Jackson, Mississippi, looks gorgeous in The Help: stately Southern mansions sit amid Delta farmland, pecan trees shade mid-century ranch houses, and the white ladies (because they are definitely “ladies”) go about the business of playing cards and ruthlessly enforcing the status quo while wearing the most sensational New Look styles – all cinched waists and bouffant helmet hair. The black maids wear their prim uniforms with dignity.
So it would be easy to think of this movie as just another Hollywood version of white hero (or in this case heroine) “saving” the black people from oppression, writes Jennifer Howze.
In this case, the saviour would be ‘Skeeter’, the university graduate with dreams of becoming a writer. She returns to her family home and eventually writes a book about the stories and experiences of the maids that clean the white folk’s homes and raise their children.
Yet The Help gets beyond that tired old formula and I liked both the book and the movie for several reasons:
- This is a story about the world of women. There are men in the film, but they are secondary to the concerns, power plays and trials that the women experience. While romance and marriage are important, they aren’t the central struggle in the lives of these characters.
- The cast is full of interesting female actors of all ages – the excellent Allison Janney as Skeeter’s mother, Bryce Dallas Howard as the evil Hilly, Emma Stone as Skeeter, Mary Steenburgen as a foxy New York publisher, as well as Sissy Spacek, Octavia Spencer, the list goes on. I have a special place in my heart for True Blood alums Anna Camp (who played Reverend’s wife Sarah Newlin in the vampire series) and Nelsan Ellis (who is True Blood’s flamboyant Lafayette and gets an honourable mention in this best actress list).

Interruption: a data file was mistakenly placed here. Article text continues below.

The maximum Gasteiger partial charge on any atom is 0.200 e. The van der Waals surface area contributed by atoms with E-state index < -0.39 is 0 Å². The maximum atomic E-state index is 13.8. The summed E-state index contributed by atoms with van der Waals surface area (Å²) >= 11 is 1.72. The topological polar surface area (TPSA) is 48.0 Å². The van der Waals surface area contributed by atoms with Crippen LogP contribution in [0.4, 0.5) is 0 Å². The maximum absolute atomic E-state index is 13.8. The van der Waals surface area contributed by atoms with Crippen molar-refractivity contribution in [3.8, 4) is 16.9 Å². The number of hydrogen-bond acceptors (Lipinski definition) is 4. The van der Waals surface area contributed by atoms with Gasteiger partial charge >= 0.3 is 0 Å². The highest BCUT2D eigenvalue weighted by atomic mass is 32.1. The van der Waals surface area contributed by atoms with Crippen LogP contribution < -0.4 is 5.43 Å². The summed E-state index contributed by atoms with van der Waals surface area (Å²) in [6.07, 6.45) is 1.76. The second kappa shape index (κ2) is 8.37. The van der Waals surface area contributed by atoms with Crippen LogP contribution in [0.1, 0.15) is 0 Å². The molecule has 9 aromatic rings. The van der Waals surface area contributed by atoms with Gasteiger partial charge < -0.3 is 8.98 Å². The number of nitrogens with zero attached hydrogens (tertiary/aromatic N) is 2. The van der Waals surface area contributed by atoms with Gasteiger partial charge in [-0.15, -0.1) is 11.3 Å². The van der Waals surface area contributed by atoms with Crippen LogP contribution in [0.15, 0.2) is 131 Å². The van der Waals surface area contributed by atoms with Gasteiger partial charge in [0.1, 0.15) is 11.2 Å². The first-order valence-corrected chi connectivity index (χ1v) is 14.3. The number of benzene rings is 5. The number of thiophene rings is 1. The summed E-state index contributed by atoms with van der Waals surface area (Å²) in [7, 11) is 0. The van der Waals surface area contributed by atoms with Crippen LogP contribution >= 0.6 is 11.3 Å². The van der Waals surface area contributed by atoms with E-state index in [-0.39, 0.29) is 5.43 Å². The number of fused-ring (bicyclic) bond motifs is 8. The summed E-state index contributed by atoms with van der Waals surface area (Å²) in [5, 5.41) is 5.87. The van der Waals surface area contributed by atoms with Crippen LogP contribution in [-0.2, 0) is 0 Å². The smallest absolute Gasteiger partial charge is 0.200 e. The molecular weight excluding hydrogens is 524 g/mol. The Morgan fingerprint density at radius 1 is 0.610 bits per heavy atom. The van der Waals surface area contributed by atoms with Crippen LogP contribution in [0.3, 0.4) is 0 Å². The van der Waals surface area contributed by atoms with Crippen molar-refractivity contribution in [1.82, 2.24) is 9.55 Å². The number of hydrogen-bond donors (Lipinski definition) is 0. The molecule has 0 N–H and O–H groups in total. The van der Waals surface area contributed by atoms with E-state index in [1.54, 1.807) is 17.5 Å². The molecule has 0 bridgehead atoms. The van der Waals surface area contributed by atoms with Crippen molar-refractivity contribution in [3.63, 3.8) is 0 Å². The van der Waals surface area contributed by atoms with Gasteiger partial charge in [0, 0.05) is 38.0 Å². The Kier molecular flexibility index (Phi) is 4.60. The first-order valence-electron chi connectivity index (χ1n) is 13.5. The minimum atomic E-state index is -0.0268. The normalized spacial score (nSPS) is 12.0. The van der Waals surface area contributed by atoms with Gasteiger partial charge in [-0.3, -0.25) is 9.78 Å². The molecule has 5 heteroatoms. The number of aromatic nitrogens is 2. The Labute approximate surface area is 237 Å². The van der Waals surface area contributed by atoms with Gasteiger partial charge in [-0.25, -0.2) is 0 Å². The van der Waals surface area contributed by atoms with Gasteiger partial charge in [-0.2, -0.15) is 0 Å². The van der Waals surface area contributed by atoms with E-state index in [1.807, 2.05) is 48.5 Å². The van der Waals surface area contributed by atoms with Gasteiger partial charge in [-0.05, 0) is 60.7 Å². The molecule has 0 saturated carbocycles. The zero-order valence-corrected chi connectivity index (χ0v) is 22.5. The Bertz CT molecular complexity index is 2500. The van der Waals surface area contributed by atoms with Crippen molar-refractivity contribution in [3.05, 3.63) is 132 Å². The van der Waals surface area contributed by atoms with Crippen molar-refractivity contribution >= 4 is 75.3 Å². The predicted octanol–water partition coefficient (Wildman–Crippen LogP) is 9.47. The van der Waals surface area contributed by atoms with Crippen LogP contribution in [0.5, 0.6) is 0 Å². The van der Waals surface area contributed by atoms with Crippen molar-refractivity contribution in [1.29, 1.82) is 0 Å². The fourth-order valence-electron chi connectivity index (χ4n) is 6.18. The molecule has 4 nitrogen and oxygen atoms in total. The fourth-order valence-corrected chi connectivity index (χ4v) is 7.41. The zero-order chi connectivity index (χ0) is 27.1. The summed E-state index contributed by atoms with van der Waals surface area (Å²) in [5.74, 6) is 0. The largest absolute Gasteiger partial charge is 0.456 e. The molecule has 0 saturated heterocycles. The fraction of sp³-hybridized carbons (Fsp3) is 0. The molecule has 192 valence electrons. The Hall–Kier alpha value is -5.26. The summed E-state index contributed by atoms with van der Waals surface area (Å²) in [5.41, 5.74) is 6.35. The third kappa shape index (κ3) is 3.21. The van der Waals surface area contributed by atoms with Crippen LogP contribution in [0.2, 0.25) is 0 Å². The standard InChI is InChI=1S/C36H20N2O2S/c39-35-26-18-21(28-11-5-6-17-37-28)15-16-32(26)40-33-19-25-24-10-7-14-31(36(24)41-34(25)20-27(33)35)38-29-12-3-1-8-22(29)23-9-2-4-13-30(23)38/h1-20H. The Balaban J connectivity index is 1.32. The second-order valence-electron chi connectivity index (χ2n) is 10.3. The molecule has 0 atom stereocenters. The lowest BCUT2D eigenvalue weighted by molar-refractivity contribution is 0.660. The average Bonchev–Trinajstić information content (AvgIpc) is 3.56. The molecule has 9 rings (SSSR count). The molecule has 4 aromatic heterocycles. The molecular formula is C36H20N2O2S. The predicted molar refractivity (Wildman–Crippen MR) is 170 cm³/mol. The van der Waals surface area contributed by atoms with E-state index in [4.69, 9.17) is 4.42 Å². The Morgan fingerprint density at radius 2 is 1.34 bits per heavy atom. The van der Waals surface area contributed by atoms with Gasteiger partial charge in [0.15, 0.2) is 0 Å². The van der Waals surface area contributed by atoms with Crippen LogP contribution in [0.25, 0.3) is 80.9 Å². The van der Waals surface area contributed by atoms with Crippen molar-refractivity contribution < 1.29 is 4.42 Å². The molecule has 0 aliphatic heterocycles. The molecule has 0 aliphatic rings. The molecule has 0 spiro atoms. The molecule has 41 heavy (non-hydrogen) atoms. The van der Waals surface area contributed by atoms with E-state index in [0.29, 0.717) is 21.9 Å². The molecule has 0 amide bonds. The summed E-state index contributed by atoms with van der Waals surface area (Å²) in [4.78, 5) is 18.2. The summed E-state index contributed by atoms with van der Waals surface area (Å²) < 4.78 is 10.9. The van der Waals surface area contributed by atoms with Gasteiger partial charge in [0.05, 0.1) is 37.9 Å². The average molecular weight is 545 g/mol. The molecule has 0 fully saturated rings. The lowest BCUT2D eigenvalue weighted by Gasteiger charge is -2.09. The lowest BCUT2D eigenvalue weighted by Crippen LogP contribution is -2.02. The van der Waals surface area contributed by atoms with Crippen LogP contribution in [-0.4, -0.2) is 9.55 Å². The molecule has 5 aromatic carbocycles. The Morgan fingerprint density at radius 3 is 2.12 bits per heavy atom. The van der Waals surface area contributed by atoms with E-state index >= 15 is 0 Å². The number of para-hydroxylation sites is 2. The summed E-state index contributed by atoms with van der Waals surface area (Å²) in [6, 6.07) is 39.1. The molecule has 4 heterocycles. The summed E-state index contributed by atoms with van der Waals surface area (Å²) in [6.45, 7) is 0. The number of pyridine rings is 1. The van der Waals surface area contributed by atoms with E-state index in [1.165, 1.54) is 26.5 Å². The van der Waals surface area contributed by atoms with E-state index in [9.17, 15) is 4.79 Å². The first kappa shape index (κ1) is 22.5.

- But the real power of the film lies with Viola Davis. Davis is so subtle yet powerful in her portrayal the maid Aibileen she gives the movie its heart. (And if you haven’t seen her scene-stealing role in Solaris, go rent it now.)
- The film is fiction, but it generates real conversations. After the screening in London, a friend and I talked about racism and its various forms in the US and the UK. I originally saw it in Texas with my parents, and afterward we sat on the back porch for an hour while they told me their recollections of integration at their university. I heard about my grandfather, a teacher, standing up to his school’s administration to compel them to hire a black teacher on equal terms to the white ones. And we talked about “the help” we had had when I was young.
A woman who lives in Greenwood, Mississippi, where The Help was filmed, gives an interesting perspective of how instead of inflaming tensions, the movie inspired new conversations and perspectives on a shameful part of American history.
I’ll let you know right now – I’ve seen the movie twice and the waterworks poured both times.
Perhaps my one disappointment with the film is that it leaves out a key scene from the book: between Celia Foote – the poor-girl-made-good who has been ostracized by the queen bees – her maid Minny and a local doctor. It demonstrates that the power that women had – white or black – was all relative. This scene solidifies Celia and Minny’s close relationship and goes some way to explaining why the petty junior league politics dominate these women’s lives – because it is the only realm they truly control.
The screening I went to was chockfull of BritMums bloggers, which was a great opportunity to have a glass of wine and talk blogs. They had some great things to say about the film as well.
Our imaginary mum-blog film poster would feature these blurbs:
Richmond Mummy: “Easily one of the best films I’ve seen in a long long time”
WitWitWoo: “Real laugh out loud moments”
Sian at Geek Is the New Chic: “If you liked Fried Green Tomatoes, you’ll love this movie”
— Jennifer Howze, BritMums co-founder, www.jenography.net